Kids, Spanking, Timeouts...Who's up for a radical new approach to discipline?
Last week a story came across my Facebook news feed about a father in Florida who had the local sheriff observe him spank his twelve-year-old daughter because he wished to discipline her for a fight she had with her sister. The dad asked the officer to be present because he did not want to get into legal trouble. Apparently the father hit the child four times, left no mark...so there was no case of abuse, according to the sheriff. The story ran on Today Parents, along with a poll for readers to vote whether or not spanking was an acceptable form of discipline in today's world.
I also recently read a Time Magazine news story regarding a study which claims using time-outs as a form of discipline cause a child to feel isolated and rejected, the article further states this method of discipline actually changes the structure of the brain.
Knowing there is probably an expert and a study to support or negate just about any measure of discipline, what's a parent to do to get their child to behave? I asked that question on my Facebook page and got several different answers, ranging from spanking, to taking away privileges, to having the child come up with their own punishment. Although I personally have never agreed with raising a hand to a child, I know I used time outs on occasion while my children were young when I felt their behavior was unacceptable. (In brutal honesty I probably sent them to their rooms because I needed the break).
I have become very interested in the topic of kids and discipline, what works/what doesn't and what might work in the moment, but have long-term consequences. The more I read about the subject, the more I believe we [parents today] have taken the term discipline to mean nothing more than administering punishment. Which is not the essence of what the word discipline actually means.
Dr. D. Ross Campbell, who wrote a best-selling book called How to Really Love Your Child states:
While we may have different methods of corralling our children's behavior, I think we could agree that allowing kids to run hither and yon without some form of structure and boundaries will result in offspring who will not develop into "self-controlled members of society".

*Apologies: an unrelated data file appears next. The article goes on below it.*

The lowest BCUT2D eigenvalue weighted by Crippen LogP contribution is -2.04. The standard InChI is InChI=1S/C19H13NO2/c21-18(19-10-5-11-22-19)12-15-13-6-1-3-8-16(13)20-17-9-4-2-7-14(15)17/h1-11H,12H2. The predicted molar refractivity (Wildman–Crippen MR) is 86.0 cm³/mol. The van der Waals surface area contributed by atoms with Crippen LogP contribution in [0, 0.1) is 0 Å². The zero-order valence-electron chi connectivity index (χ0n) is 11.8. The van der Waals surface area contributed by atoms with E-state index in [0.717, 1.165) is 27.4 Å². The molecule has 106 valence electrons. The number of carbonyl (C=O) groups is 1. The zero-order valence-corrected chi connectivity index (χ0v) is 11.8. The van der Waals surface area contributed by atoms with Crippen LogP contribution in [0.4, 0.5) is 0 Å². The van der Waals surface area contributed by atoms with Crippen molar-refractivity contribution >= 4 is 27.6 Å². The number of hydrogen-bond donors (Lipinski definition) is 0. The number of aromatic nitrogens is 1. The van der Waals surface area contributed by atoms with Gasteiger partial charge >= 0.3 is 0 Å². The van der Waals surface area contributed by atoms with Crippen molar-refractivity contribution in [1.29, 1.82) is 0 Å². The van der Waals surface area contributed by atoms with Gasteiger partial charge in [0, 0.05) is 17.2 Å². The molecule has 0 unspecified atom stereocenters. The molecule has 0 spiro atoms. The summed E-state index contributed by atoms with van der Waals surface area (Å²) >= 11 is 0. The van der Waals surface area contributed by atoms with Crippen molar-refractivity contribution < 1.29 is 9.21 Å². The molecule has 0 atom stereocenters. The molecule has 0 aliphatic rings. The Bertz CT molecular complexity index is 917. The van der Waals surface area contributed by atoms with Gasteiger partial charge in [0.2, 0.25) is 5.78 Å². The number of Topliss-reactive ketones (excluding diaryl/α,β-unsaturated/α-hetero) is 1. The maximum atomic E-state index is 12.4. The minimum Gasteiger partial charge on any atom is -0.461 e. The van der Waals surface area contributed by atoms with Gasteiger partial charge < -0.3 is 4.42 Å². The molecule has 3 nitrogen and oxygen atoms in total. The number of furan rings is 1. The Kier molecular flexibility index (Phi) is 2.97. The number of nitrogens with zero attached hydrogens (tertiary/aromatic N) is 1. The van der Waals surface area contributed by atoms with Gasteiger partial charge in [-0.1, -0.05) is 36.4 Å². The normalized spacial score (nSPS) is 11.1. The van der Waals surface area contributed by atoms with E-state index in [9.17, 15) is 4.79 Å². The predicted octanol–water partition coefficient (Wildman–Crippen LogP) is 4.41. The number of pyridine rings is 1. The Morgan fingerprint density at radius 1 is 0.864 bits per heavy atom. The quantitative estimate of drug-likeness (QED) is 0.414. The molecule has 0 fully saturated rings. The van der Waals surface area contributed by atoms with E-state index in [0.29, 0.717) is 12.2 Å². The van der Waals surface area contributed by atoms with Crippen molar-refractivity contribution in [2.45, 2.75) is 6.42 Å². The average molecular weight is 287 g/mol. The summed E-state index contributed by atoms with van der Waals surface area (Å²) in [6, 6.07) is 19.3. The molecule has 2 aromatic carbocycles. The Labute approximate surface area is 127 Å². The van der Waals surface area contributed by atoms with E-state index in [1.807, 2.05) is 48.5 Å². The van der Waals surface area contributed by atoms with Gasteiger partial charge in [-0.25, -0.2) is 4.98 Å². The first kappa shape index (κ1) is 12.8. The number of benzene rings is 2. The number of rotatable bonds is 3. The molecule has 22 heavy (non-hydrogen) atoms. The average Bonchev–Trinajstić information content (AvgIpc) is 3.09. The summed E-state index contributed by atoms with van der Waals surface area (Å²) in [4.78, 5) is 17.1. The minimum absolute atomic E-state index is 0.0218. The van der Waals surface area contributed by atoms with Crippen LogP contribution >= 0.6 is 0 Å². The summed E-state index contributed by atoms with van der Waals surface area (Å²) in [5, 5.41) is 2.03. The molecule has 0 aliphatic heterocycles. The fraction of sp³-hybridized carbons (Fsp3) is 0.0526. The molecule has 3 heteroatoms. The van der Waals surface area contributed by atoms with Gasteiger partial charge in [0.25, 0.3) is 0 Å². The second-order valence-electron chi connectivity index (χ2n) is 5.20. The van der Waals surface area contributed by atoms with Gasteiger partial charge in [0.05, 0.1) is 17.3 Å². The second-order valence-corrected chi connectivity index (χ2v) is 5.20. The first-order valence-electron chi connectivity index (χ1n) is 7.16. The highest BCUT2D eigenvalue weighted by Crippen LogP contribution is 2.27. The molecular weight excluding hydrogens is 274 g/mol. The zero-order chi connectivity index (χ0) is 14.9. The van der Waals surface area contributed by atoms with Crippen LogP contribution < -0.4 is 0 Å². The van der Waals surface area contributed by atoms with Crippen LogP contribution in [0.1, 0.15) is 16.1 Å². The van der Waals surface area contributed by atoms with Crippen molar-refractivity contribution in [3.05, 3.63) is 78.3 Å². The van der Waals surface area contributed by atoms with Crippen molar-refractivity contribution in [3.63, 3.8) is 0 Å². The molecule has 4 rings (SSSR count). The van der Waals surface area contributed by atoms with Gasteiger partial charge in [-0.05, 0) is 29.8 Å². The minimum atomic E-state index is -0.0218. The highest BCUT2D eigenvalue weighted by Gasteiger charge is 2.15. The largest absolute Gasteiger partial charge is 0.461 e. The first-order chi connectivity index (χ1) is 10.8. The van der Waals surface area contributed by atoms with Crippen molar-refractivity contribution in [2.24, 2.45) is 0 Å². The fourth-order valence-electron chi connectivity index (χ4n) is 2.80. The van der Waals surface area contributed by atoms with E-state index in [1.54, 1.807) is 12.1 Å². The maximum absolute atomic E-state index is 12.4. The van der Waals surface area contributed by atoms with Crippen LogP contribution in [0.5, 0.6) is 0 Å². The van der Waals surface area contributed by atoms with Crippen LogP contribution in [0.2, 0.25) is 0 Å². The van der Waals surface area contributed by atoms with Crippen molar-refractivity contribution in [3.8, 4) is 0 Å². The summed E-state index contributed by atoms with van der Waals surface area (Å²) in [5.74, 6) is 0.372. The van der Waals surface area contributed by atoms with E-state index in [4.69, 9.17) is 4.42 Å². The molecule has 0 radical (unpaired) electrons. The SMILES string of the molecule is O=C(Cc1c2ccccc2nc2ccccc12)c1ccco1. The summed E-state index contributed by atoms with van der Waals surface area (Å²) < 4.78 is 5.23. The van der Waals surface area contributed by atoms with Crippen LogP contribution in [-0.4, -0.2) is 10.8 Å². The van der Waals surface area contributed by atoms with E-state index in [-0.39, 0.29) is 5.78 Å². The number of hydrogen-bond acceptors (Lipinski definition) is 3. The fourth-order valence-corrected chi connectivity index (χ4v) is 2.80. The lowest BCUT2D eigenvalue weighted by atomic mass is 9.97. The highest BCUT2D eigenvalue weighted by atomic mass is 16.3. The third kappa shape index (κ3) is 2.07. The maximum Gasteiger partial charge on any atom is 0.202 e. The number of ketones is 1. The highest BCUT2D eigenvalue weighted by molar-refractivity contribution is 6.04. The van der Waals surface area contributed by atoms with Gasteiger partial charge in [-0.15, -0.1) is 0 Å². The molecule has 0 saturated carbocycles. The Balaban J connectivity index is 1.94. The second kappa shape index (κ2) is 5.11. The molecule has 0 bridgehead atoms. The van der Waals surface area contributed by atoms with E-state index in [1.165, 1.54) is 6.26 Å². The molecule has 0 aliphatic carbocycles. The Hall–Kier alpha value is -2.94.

(How badly did I date myself by using hither and yon in a sentence...).
However, what Dr. Campbell stresses most in his book are the four behaviors parents need to practice in order to have minimal discipline issues with their children. These include:
- Eye contact. A primary means of communicating love, disappointment, and a wide range of other emotions, if we don't spend enough time engaging in eye contact with our kids (especially with regard to the positive emotions such as pride, love, empathy), their emotional tank will be low. Another casualty is our kids may struggle with looking other people in the eyes as well.
- Physical contact. A terrific way to bolster a child's emotional well-being and self-esteem, parents tend (especially with boys) to hold back on physical affection as their children age. It is especially important for boys to receive physical contact (hugs, pats on back, shoulder squeeze) from their dads in order to feel masculine. Many dads assume the opposite to be true. Regular appropriate physical affection = feeling worthwhile.
- Focused individual attention. Have more than one kiddo? It is very challenging to find the time and energy to invest in your family as a whole in today's world, let alone take time for each child individually. However, it is very important to fill up each child's emotional tank in this way. And, as your kids get older, plan for that to take a bit longer because as kids age and independence emerges, it takes them time to warm up to spending time alone with you.